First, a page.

How to avoid burnout – the art of listening to your body at work

How to avoid burnout – the art of listening to your body at work
Opinion: Midlife in Media

You absolutely can do this wonderful, crazy job, run a house, socialise and still feel a strand of sanity at the end of it, says career coach and former media sales executive Stefanie Daniels in a new column for The Media Leader.

I was 12 years old when I realised I wanted to work in media. My dad and I were sitting in a shopping centre food hall discussing what I’d be when I grew up and he asked me what, in life, I liked the most.

I eventually replied with a word that would shape my future better than any university degree would.

“People”, I said. “I really like people”.

“Well”, he responded, “then you should go into media”… and just like that, I had made up my young mind – media would be my career home.

Fast forward many years later, I sit here writing to you as someone who had a long and wonderful career in media. I write as someone who knows all too well the nostalgia every single job has…. “Oh, it’s not like the good old days,” my bosses used to say in the early 2000s, to which I now hear the very same chimings all these years later.

But the very one trait I love about media, is its continued ability to attract a diverse culture. So why I ask you, are so many of us experiencing information overload (especially as we’re ironically the ones creating the majority of this information), unnecessarily leading some of us to burnout?

Well, fear not. There is light at the end of the tunnel and I’m here to talk to those of you who feel this very real overwhelm, who feel like you’re running on reserves and are unsure where to turn.

I can tell you that you are not alone, that there is a way out. You absolutely can do this wonderful, crazy job, run a house, socialise and still feel a strand of sanity at the end of it.

I am Stefanie Daniels, executive coach, nutritional therapist and happily menopausal. I have been where you are and can tell you, optimising my health, my hormones and my house wasn’t a linear process — it was more of a zig-zag journey to where I am today, but I had key anchors that I put into place and even though the wind of life rocked my boat, by consistently persevering and showing up for myself, slowly but surely the tide started turning and I felt better than I had done in years.

What follows are my starting points on how to avoid burnout and learn the art of listening to your body — all from the comfort of your boardroom.

Are you listening?

Whether or not you believe in the mind-body-soul connection, there’s no denying every single one of us have instinctively had an intuitive feeling at one point or another — for some, it may be a pressure in their throat, a knot in the stomach or a tightness in the chest. It’s that feeling we need to begin to listen to and connect with.

When the signs and symptoms of stress go beyond the ability to concentrate, retain information and result in the constant intake of prescription medication, it’s time to tune in. If you listen to your body when it whispers, it will no longer need to shout. 

This isn’t always easy because most of us have been taught to live as though we are in a constant emergency situation. Our culture teaches us that there is something wrong with pain and we take steps to silence it with a pill. We’re not taught that we have the ability to deal with pain — so stop and think about where the sensation is in your body, think about what you were doing in the lead-up to that sensation and then listen.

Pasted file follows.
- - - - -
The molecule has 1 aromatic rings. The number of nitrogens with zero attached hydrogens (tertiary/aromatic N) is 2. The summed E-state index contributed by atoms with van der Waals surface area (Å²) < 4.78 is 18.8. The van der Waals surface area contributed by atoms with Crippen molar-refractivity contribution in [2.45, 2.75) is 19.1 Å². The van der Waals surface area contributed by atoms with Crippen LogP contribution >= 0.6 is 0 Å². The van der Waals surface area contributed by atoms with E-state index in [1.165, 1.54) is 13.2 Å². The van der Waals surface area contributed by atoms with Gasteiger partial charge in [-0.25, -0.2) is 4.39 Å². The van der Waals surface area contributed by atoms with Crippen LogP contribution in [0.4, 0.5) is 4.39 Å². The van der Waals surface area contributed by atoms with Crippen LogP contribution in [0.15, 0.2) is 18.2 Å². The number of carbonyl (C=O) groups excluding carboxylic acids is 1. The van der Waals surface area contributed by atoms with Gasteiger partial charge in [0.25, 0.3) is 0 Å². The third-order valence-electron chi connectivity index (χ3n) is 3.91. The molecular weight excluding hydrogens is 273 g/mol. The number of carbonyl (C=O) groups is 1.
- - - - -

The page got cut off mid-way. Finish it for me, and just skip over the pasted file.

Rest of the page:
Don’t set a goal. Set a commitment

Take stock of how much you might be drinking, how much sleep you’re getting or the food you’re consuming and try to adjust any bad habits. It can be tempting to mitigate unhappiness at work with happy hours and sugar fixes but the physical benefits of eating and sleeping well far outweigh the temporary burst of short-term fixes.

So rather than setting a goal — which can be vague and obscure, set achievable daily commitments:

>> Have a ‘no meetings’ day so you can create space to focus on work or projects

>> Go to bed at the same time each evening

>> Eat foods your body recognises.

Be the anti-hero

We are addicted to being the hero in our business and having all the answers to the many questions thrown at us. But what if we turned this on its head and instead answered a question with ‘Well, what would you do in this situation? How would you handle it? Why don’t you put a plan together and present that to me?’.

Our innate ‘saving tendency’ doesn’t just go away, especially if you’re always the one talking. By learning to sit back, we empower others and feel empowered ourselves. It stops us pouring from an empty cup, allowing us to fill others up.


Truly listening to what our bodies are saying is the key to genuine healing. Regardless of our past, the key to staying healthy is in the present moment, right now.

So, just like the 12-year-old me who pondered what she wanted from life and determined her direction, know that it’s never too soon or too late to take control. It just starts with one… small… commitment.

Stefanie Daniels is the founder of Life Begins at Menopause and and worked in media sales for two decades, including for Wireless Group (News UK), Bauer Media Group, and GCap Media (now Global). 

Career Leaders: The Media Leader‘s weekly bulletin with thought leadership, news and analysis dedicated about media careers, training, development and wellbeing.
Sign up for free to ensure you stay up to date every Tuesday.

Media Jobs